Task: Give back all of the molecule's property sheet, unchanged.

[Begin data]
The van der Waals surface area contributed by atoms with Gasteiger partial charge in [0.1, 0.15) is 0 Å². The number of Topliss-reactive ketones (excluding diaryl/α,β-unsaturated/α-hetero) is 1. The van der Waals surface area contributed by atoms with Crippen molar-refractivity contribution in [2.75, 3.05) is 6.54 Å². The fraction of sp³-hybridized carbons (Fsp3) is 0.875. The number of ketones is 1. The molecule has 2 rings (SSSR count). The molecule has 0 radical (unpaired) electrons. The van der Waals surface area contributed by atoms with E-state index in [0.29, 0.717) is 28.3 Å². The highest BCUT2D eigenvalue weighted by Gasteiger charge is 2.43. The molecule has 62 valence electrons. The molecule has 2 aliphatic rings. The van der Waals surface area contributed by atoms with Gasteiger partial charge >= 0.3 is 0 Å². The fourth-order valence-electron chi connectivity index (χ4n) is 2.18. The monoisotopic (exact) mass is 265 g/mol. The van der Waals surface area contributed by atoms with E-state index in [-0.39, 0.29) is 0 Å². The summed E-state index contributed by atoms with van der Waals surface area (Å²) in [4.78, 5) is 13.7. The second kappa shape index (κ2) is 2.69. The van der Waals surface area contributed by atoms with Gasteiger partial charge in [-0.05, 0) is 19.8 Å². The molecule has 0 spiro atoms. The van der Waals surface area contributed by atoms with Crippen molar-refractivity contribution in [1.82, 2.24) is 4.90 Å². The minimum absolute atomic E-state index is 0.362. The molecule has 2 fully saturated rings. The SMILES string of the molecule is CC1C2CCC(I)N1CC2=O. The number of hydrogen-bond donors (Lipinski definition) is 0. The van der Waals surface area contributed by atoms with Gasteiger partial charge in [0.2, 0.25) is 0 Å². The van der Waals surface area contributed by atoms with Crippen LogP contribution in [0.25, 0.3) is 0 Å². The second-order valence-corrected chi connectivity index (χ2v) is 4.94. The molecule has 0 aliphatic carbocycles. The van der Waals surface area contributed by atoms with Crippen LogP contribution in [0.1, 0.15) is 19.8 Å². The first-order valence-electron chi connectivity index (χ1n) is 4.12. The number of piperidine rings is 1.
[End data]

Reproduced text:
The van der Waals surface area contributed by atoms with Gasteiger partial charge in [0.1, 0.15) is 0 Å². The number of Topliss-reactive ketones (excluding diaryl/α,β-unsaturated/α-hetero) is 1. The van der Waals surface area contributed by atoms with Crippen molar-refractivity contribution in [2.75, 3.05) is 6.54 Å². The fraction of sp³-hybridized carbons (Fsp3) is 0.875. The number of ketones is 1. The molecule has 2 rings (SSSR count). The molecule has 0 radical (unpaired) electrons. The van der Waals surface area contributed by atoms with E-state index in [0.29, 0.717) is 28.3 Å². The highest BCUT2D eigenvalue weighted by Gasteiger charge is 2.43. The molecule has 62 valence electrons. The molecule has 2 aliphatic rings. The van der Waals surface area contributed by atoms with Gasteiger partial charge >= 0.3 is 0 Å². The fourth-order valence-electron chi connectivity index (χ4n) is 2.18. The monoisotopic (exact) mass is 265 g/mol. The van der Waals surface area contributed by atoms with E-state index in [-0.39, 0.29) is 0 Å². The summed E-state index contributed by atoms with van der Waals surface area (Å²) in [4.78, 5) is 13.7. The second kappa shape index (κ2) is 2.69. The van der Waals surface area contributed by atoms with Gasteiger partial charge in [-0.05, 0) is 19.8 Å². The molecule has 0 spiro atoms. The van der Waals surface area contributed by atoms with Crippen molar-refractivity contribution in [1.82, 2.24) is 4.90 Å². The minimum absolute atomic E-state index is 0.362. The molecule has 2 fully saturated rings. The SMILES string of the molecule is CC1C2CCC(I)N1CC2=O. The number of hydrogen-bond donors (Lipinski definition) is 0. The van der Waals surface area contributed by atoms with Gasteiger partial charge in [0.2, 0.25) is 0 Å². The van der Waals surface area contributed by atoms with Crippen LogP contribution in [0.25, 0.3) is 0 Å². The second-order valence-corrected chi connectivity index (χ2v) is 4.94. The molecule has 0 aliphatic carbocycles. The van der Waals surface area contributed by atoms with Crippen LogP contribution in [0.1, 0.15) is 19.8 Å². The first-order valence-electron chi connectivity index (χ1n) is 4.12. The number of piperidine rings is 1.